Health spending growth in the US

Yves Smith at Naked Capitalism brings us news of an important study addressing the issues of determining the costs of medical care, delivery, and insurance:

A remarkably important and persuasive paper that calls into question the need for “reforming” Medicare has not gotten the attention it warrants. “An Examination of Health-Spending Growth In The United States: Past Trends And Future Prospects” (hat tip nathan) by Glenn Follette and Louise Sheiner looks at the model used by the Congressional Budgetary Office to estimate long term health care cost increases. Bear in mind that this model is THE driver of virtually all forecasts of future budget deficits.
This paper, although written in typically anodyne economese, is devastating in the range and nature of its criticisms.

The election for Senator in MA is close and takes a lot of time, so discussion of this topic has received short shrift till later, but reponses are in the works.  I have taken the liberty of lifting comments from that thread at Naked Capitalism from run75441, Yves, and reader river.

run75441 says:
I have mentioned this before and caught a lot of flak, Elmendorf was one of several who helped kill Hillarycare.
 Yves Smith says:

  • November 4, 2012 at 1:24 pm
    Yes, Dean Baker (along with others) have been criticizing these models for some time, but the fact that it is the folks in the Fed’s fiscal impacts section who have also gone after it (i.e., are not card carrying lefties and therefore don’t have an axe to grind) puts this in a different light.
    What is distressing is that Krugman in particular (someone who is seen as knowledgeable about health care and a pinko) has been taking the conventional line.

And further question and answers here:

river says:
November 4, 2012 at 6:57 pm
Long time reader, but haven’t written on here too much, as I am a financial illiterate and find that this blog is above me a great deal of the time.
That said, the overall point of this blog post seems to be that the CBO is simply basing their long range predictions of health care spending based on the overall increase in spending seen over the last thirty years, but what will actually happen is that the cost increases will taper off naturally because they almost have to . . . you can’t have ever rising exponential growth in a world of limited resources.
The question then becomes what will happen to stop the cost increases from continuing their upward march, and what will be the consequences of that occuring. After all of us experiencing this exact same thing play itself out in the housing market, I can only imagine how it would play itself out in healthcare. For the last few years, most of my raises have gone to healthcare cost increases, and I would expect that to continue, but after a while, we would switch to a catestrophic insurance program and just not use the services that they are providing. As the costs keep going up, more and more people would stop getting any insurance. Bankrupcies, and cost pressures on medical facilities will start to hit the practitioners (if all of the antelopes are starving, the lions will soon starve themselves).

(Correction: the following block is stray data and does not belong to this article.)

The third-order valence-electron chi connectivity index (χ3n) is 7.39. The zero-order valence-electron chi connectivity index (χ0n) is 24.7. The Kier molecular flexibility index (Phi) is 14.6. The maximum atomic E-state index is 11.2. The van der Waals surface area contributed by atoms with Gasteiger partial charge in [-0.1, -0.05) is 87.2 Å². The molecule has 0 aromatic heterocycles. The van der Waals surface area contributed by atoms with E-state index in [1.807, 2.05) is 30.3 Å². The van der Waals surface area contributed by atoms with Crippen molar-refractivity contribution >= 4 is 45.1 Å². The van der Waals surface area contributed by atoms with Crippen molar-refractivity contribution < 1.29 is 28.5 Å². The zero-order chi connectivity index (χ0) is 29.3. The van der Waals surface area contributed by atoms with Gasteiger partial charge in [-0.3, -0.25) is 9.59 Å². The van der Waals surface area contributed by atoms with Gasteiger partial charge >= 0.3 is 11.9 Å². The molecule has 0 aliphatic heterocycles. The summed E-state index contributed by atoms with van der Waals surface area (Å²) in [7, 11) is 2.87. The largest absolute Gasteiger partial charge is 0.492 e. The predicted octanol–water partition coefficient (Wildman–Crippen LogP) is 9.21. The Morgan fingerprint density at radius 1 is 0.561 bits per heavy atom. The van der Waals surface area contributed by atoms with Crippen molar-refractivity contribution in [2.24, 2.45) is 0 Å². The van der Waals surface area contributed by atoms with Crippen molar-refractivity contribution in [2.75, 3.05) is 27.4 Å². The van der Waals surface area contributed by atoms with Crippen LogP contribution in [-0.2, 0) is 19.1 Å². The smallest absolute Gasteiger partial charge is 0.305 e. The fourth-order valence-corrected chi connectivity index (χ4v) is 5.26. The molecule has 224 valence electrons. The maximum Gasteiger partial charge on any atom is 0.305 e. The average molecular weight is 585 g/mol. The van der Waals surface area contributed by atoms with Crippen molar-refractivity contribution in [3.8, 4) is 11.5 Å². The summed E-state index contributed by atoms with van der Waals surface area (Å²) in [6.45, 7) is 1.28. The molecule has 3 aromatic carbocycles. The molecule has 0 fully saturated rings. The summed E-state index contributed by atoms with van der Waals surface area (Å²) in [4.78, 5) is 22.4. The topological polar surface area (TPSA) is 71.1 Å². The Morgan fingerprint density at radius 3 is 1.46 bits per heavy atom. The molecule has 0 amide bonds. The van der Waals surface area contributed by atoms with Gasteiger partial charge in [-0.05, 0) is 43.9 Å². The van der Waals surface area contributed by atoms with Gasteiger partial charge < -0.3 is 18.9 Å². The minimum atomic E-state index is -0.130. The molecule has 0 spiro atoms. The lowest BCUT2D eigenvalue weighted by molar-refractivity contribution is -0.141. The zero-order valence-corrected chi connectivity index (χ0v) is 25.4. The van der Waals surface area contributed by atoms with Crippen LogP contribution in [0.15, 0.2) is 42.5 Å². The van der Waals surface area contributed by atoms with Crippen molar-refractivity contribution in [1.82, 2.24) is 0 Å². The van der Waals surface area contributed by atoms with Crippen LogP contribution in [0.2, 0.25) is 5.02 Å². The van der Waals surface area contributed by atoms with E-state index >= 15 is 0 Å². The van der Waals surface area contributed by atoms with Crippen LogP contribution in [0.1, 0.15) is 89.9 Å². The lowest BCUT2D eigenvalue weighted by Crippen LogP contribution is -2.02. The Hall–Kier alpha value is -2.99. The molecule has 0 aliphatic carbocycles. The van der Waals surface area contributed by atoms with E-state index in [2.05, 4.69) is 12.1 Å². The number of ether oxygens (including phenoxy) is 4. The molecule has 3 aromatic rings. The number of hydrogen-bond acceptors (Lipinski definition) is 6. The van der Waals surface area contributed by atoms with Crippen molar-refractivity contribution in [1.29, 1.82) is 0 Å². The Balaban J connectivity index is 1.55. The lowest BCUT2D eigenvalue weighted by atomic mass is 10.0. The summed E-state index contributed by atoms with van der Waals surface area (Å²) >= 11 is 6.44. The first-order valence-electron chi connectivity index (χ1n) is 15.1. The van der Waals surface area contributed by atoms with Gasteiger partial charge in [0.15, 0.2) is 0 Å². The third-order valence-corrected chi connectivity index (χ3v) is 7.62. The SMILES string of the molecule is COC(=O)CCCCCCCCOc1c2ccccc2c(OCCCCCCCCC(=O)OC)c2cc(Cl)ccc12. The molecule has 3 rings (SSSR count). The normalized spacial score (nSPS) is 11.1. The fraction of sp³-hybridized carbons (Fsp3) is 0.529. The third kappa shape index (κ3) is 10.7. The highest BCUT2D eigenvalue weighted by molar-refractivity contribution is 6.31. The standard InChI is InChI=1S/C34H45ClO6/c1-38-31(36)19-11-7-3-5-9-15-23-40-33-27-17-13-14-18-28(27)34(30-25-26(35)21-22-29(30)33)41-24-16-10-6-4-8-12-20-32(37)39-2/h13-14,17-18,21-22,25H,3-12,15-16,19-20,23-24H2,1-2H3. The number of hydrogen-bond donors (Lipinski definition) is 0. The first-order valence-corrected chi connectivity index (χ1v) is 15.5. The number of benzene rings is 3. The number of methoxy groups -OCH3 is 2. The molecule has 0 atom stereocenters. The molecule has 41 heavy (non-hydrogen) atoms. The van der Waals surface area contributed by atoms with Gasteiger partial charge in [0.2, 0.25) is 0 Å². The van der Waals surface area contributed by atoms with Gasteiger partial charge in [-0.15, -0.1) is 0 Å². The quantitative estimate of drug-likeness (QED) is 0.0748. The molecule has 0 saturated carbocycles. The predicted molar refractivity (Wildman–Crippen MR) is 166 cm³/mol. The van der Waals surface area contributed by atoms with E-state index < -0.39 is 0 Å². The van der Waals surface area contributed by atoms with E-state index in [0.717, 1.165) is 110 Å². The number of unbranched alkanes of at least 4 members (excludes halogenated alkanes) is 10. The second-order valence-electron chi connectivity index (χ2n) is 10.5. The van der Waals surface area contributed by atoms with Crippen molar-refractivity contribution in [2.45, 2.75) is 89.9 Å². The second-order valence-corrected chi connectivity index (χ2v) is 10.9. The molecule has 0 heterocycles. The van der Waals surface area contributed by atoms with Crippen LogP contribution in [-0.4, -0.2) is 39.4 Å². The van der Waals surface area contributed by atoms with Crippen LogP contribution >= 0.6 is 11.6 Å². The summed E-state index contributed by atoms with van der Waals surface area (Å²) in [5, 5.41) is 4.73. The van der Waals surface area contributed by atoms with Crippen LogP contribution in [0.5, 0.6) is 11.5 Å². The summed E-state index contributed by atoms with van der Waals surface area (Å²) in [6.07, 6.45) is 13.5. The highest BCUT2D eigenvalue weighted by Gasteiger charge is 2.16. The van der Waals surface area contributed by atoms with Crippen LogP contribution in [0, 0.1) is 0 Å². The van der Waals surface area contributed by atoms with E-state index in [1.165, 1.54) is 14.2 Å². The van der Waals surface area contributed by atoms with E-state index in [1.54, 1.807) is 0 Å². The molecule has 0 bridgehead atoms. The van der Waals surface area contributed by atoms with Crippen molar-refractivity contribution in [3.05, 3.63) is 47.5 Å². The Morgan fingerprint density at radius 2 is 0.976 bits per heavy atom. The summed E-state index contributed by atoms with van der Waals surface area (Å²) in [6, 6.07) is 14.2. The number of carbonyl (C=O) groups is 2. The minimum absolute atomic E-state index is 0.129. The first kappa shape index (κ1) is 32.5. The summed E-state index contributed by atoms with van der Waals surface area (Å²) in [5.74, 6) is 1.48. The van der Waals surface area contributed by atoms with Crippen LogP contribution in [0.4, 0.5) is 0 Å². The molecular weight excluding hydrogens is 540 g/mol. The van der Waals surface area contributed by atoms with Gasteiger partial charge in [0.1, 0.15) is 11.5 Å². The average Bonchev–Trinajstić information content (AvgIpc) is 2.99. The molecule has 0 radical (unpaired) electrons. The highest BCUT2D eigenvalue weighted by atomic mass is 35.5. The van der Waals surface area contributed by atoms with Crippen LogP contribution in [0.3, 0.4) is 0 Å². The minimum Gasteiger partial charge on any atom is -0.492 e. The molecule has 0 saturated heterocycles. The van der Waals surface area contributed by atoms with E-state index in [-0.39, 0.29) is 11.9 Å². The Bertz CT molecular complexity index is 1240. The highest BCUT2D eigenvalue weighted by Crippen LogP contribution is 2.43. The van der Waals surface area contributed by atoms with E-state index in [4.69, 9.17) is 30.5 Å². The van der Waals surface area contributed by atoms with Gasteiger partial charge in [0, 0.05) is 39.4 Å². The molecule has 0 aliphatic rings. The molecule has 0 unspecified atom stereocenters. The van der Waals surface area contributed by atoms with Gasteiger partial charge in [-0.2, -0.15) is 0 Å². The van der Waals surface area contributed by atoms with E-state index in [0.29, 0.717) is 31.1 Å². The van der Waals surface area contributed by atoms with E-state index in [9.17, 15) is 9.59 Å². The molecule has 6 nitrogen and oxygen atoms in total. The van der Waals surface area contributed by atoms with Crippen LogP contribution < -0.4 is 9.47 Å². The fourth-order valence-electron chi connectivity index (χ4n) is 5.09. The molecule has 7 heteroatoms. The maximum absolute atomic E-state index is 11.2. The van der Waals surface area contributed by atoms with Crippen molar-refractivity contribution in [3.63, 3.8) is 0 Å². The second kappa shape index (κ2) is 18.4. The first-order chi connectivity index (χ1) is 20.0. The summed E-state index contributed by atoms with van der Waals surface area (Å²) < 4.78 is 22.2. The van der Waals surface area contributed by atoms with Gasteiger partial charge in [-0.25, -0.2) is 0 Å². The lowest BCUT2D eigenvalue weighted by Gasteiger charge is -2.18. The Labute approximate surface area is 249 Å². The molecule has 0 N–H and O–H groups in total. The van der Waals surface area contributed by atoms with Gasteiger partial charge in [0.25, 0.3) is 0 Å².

• run75441 says:
    November 4, 2012 at 9:00 pm
    I have not looked lately; but, commercial healthcare insurance has been increasing in cost at ~8% as opposed to ~2.4% for Medicare (S&P Healthcare Indices). The goal is to get both down to 1% through a series of cost initiatives led by Medicare. Obama has pledged to allow Medicare to begin negotiating healthcare industry services.
    The MLR was put in place to control the amount of premiums spent on insurance administration. Within the MLR are risk factors based upon the youngest and healthiest insuree, 150% for smokers (too low), and up to 300% for the elderly. There is also a maximum you will pay as a percentage of income.
    I had a discussion today with Maggie Mahar on the growing costs and the attached article. I am sure she would not mind my posting some of her thoughts:
    “It seems to me that any attempt to forecast that far out is nuts. Wall Street analysts don’t try to predict a corporation’s finance out more than 3 years– maybe 5– and that’s just one corporations.
    They’re talking about healthcare spending– a huge chunk of the economy.They also assume that the aging of America means higher spending.
    A number of countries in Europe that have populations that are significantly older than ours have shown that just isn’t true. (I’m thinking of Germany & Sweden in particular).
    We’ve always been somewhat hysterical about “What will happen when the Baby Boomers Grow Old!!” We’ll handle it because we have to.
    We already know that 1/3 of Medicare dollars are wasted. Cut even 2/3 of that waste, and problem solved. Getting away from fee for service, more efficient systems, refusing to pay for preventable errors, reducing what medicare pays for services we know are not terribly effective; greater use of nurse practitioners, less screening, . . . etc.”